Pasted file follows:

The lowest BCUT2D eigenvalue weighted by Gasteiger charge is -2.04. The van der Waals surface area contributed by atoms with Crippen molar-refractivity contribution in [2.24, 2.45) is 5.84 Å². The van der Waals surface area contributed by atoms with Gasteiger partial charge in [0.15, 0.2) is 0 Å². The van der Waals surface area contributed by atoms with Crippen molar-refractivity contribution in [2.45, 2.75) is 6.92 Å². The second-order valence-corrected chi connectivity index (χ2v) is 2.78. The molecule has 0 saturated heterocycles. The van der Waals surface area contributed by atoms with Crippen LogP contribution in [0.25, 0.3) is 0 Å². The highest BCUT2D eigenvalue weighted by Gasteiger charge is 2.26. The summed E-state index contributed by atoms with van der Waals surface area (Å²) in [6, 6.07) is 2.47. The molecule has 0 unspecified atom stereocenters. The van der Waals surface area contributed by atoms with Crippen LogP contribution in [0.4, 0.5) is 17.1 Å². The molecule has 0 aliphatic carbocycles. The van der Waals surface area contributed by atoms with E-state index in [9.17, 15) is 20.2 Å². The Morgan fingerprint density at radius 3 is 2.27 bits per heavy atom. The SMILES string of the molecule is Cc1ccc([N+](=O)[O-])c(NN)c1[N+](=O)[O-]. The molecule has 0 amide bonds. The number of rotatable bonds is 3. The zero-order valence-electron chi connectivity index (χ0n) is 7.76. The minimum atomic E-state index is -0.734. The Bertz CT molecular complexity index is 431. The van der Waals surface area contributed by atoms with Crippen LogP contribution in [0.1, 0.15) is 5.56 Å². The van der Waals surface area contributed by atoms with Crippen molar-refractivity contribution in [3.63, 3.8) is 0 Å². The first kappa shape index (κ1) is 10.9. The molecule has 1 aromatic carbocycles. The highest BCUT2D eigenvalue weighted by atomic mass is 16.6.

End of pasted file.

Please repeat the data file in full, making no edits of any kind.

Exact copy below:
The lowest BCUT2D eigenvalue weighted by Gasteiger charge is -2.04. The van der Waals surface area contributed by atoms with Crippen molar-refractivity contribution in [2.24, 2.45) is 5.84 Å². The van der Waals surface area contributed by atoms with Gasteiger partial charge in [0.15, 0.2) is 0 Å². The van der Waals surface area contributed by atoms with Crippen molar-refractivity contribution in [2.45, 2.75) is 6.92 Å². The second-order valence-corrected chi connectivity index (χ2v) is 2.78. The molecule has 0 saturated heterocycles. The van der Waals surface area contributed by atoms with Crippen LogP contribution in [0.25, 0.3) is 0 Å². The highest BCUT2D eigenvalue weighted by Gasteiger charge is 2.26. The summed E-state index contributed by atoms with van der Waals surface area (Å²) in [6, 6.07) is 2.47. The molecule has 0 unspecified atom stereocenters. The van der Waals surface area contributed by atoms with Crippen LogP contribution in [0.4, 0.5) is 17.1 Å². The molecule has 0 aliphatic carbocycles. The van der Waals surface area contributed by atoms with E-state index in [9.17, 15) is 20.2 Å². The Morgan fingerprint density at radius 3 is 2.27 bits per heavy atom. The SMILES string of the molecule is Cc1ccc([N+](=O)[O-])c(NN)c1[N+](=O)[O-]. The molecule has 0 amide bonds. The number of rotatable bonds is 3. The zero-order valence-electron chi connectivity index (χ0n) is 7.76. The minimum atomic E-state index is -0.734. The Bertz CT molecular complexity index is 431. The van der Waals surface area contributed by atoms with Crippen LogP contribution in [0.1, 0.15) is 5.56 Å². The van der Waals surface area contributed by atoms with Crippen molar-refractivity contribution in [3.63, 3.8) is 0 Å². The first kappa shape index (κ1) is 10.9. The molecule has 1 aromatic carbocycles. The highest BCUT2D eigenvalue weighted by atomic mass is 16.6.